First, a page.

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Are these newly found rare cells a missing link in color perception?

Rochester researchers harnessed adaptive optics to gain insight into the complex workings of the retina and its role in processing color

2024-04-15
(Press-News.org) Scientists have long wondered how the eye’s three cone photoreceptor types work together to allow humans to perceive color. In a new study in the Journal of Neuroscience, researchers at the University of Rochester used adaptive optics to identify rare retinal ganglion cells (RGCs) that could help fill in the gaps in existing theories of color perception.

The retina has three types of cones to detect color that are sensitive to either short, medium, or long wavelengths of light. Retinal ganglion cells transmit input from these cones to the central nervous system.

In the 1980s, David Williams, the William G. Allyn Professor of Medical Optics, helped map the “cardinal directions” that explain color detection. However, there are differences in the way the eye detects color and how color appears to humans. Scientists suspected that while most RGCs follow the cardinal directions, they may work in tandem with small numbers of non-cardinal RGCs to create more complex perceptions.

Recently, a team of researchers from Rochester’s Center for Visual Science, the Institute of Optics, and the Flaum Eye Institute identified some of these elusive non-cardinal RGCs in the fovea that could explain how humans see red, green, blue, and yellow.

“We don’t really know anything for certain yet about these cells other than that they exist,” says Sara Patterson, a postdoctoral researcher at the Center for Visual Science who led the study. “There’s so much more that we have to learn about how their response properties operate, but they’re a compelling option as a missing link in how our retina processes color.”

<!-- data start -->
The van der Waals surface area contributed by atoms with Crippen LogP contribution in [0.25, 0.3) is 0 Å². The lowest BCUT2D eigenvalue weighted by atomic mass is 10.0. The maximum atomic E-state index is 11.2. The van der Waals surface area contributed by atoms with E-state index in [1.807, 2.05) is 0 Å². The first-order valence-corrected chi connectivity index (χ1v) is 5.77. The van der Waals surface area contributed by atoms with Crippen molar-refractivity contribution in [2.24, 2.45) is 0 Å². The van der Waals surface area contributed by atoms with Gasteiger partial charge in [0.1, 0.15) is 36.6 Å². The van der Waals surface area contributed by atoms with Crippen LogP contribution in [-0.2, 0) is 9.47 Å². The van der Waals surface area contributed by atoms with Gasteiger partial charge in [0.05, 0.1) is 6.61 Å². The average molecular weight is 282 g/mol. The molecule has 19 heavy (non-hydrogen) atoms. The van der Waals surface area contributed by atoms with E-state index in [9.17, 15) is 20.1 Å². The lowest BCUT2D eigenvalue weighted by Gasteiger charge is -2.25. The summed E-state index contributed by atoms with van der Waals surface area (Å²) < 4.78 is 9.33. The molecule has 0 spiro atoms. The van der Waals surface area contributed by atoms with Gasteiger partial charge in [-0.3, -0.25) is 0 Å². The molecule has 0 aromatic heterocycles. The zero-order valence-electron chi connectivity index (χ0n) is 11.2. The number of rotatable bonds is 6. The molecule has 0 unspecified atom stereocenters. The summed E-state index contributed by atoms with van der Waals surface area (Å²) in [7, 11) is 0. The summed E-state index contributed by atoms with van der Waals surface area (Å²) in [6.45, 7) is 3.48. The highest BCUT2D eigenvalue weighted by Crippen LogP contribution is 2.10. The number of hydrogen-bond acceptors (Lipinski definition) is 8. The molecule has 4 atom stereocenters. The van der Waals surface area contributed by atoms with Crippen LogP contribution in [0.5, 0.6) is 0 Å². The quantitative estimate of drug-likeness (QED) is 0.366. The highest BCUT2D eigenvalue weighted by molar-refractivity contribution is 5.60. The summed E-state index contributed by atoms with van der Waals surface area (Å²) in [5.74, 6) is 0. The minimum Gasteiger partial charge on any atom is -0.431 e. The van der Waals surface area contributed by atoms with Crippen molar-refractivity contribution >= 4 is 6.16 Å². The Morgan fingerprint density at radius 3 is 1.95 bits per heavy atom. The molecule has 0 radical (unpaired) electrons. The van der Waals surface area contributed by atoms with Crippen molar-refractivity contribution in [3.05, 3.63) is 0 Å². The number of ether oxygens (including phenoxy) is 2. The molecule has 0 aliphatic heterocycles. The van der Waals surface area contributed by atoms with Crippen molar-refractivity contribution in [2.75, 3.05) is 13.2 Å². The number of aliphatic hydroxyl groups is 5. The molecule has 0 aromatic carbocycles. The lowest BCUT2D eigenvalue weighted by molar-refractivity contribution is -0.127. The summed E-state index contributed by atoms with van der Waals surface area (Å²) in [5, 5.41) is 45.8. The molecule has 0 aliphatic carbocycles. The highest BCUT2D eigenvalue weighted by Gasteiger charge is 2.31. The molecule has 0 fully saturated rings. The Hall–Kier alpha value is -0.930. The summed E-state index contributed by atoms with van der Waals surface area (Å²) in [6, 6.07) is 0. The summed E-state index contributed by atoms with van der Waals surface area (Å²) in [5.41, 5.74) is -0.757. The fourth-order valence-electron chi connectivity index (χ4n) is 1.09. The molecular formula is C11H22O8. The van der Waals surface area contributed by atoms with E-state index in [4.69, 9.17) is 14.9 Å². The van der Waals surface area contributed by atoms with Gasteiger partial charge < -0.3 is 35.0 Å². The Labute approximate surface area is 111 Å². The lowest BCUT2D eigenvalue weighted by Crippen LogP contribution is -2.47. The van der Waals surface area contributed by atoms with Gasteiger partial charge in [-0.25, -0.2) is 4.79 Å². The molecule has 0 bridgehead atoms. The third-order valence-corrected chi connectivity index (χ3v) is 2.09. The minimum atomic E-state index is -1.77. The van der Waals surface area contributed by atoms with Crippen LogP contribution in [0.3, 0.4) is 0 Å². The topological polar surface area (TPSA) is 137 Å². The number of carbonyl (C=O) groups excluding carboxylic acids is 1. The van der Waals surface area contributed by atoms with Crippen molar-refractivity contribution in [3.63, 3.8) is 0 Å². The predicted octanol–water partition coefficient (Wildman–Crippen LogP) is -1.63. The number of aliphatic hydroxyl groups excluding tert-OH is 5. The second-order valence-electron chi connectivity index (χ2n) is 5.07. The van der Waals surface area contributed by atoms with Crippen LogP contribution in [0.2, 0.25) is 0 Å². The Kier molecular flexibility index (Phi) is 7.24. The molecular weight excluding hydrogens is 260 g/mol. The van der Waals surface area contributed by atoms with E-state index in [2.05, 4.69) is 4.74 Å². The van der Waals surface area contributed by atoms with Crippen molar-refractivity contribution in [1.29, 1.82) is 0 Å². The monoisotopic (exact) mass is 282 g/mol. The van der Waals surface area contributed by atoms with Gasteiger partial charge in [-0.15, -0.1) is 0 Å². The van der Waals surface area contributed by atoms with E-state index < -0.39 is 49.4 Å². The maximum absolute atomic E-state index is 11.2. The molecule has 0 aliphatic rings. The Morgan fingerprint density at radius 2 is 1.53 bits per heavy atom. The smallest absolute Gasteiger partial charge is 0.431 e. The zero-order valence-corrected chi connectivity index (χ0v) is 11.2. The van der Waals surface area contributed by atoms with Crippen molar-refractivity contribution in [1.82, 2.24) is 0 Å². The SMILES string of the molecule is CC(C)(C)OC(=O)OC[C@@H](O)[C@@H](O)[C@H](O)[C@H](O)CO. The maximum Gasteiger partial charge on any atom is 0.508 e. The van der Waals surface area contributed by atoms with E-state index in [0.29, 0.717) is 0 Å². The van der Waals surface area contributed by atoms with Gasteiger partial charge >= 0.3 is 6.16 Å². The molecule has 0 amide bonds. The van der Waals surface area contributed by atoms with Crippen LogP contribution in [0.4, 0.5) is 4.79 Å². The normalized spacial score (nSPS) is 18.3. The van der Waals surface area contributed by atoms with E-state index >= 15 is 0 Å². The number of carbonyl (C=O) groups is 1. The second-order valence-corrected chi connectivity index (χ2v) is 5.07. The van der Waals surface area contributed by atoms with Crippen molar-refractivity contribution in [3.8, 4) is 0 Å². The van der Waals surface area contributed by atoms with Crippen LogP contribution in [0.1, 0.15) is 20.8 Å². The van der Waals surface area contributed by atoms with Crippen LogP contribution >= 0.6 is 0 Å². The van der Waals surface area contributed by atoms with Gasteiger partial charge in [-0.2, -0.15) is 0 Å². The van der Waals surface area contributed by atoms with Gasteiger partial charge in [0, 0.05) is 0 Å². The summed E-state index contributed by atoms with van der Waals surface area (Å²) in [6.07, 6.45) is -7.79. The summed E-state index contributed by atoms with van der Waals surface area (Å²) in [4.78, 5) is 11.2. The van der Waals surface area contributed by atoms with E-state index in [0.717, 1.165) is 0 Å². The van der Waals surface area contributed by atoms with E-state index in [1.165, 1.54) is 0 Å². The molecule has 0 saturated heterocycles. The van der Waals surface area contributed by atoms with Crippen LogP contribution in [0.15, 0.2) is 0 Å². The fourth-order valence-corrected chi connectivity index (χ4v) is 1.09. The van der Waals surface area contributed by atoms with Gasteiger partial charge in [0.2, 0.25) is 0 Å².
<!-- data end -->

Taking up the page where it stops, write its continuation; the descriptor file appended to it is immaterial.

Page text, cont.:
Using adaptive optics to overcome light distortion in the eye The team leveraged adaptive optics, which uses a deformable mirror to overcome light distortion and was first developed by astronomers to reduce image blur in ground-based telescopes. In the 1990s, Williams and his colleagues began applying adaptive optics to study the human eye. They created a camera that compensated for distortions caused by the eye’s natural aberrations, producing a clear image of individual photoreceptor cells.

“The optics of the eye’s lens are imperfect and really reduce the amount of resolution you can get with an ophthalmoscope,” says Patterson. “Adaptive optics detects and corrects for these aberrations and gives us a crystal-clear look into the eye. This gives us unprecedented access to the retinal ganglion cells, which are the sole source of visual information to the brain.”

Patterson says improving our understanding of the retina’s complex processes could ultimately help lead to better methods for restoring vision for people who have lost it.

“Humans have more than 20 ganglion cells and our models of human vision are only based on three,” says Patterson. “There’s so much going on in the retina that we don’t know about. This is one of the rare areas where engineering has totally outpaced visual basic science. People are out there with retinal prosthetics in their eyes right now, but if we knew what all those cells do, we could actually have retinal prosthetics drive ganglion cells in accordance with their actual functional roles.”

The work was supported through funding by the National Institutes of Health, Air Force Office of Scientific Research, and Research to Prevent Blindness.

END


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[Press-News.org] Are these newly found rare cells a missing link in color perception?
Rochester researchers harnessed adaptive optics to gain insight into the complex workings of the retina and its role in processing color